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This article reports the results of an investigation into how rural landowners in Shasta County, California, resolve disputes arising from trespass by livestock. The results provide an empirical perspective on one of the most celebrated hypothetical cases in the law-and-economics literature. In his landmark article, "The Problem of Social Cost," economist Ronald Coase invoked as his fundamental example a conflict between two neighbors- a rancher running cattle and a farmer raising crops. Coase used the Parable of the Farmer and the Rancher to illustrate what has come to be known as the Coase Theorem. This unintuitive proposition asserts, in its strongest form, that when transaction costs are zero, a change in the rule of liability will have no effect on the allocation of resources. For example, the Theorem predicts that as long as its admittedly heroic assumptions are met, the imposition of liability for cattle trespass would not cause ranchers to reduce the size of their herds, erect more fencing, or keep closer watch on their livestock. The Theorem has become the most fruitful, yet most controversial, proposition in law-and-economics.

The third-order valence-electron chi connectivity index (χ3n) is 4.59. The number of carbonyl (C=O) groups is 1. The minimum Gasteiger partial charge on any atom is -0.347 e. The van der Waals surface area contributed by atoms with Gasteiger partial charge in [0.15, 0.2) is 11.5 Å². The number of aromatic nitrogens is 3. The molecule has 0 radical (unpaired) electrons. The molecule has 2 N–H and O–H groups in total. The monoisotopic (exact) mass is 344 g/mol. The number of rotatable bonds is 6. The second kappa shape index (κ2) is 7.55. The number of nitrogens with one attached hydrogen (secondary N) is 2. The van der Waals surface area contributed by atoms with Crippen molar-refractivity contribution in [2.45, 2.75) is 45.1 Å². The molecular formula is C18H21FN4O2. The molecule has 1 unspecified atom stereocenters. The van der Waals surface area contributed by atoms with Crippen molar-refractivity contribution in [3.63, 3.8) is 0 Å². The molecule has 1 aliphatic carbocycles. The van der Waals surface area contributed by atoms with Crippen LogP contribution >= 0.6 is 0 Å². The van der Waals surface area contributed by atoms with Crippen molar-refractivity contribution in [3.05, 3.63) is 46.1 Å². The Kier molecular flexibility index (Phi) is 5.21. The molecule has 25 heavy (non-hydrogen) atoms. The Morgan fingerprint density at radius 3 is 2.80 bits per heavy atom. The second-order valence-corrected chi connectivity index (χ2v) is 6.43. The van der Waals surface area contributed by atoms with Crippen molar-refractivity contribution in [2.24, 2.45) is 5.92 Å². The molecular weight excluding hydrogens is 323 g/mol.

Coase himself was fully aware that obtaining information, negotiating agreements, and litigating disputes are all potentially costly, and that thus his Parable might not portray accurately how rural landowners would respond to a change in trespass law. Some law-and-economics scholars, however, assume that transaction costs are indeed often trivial when only two parties are in conflict. Therefore, these scholars might assume that Coase's Parable faithfully depicts how rural landowners resolve cattle-trespass disputes.

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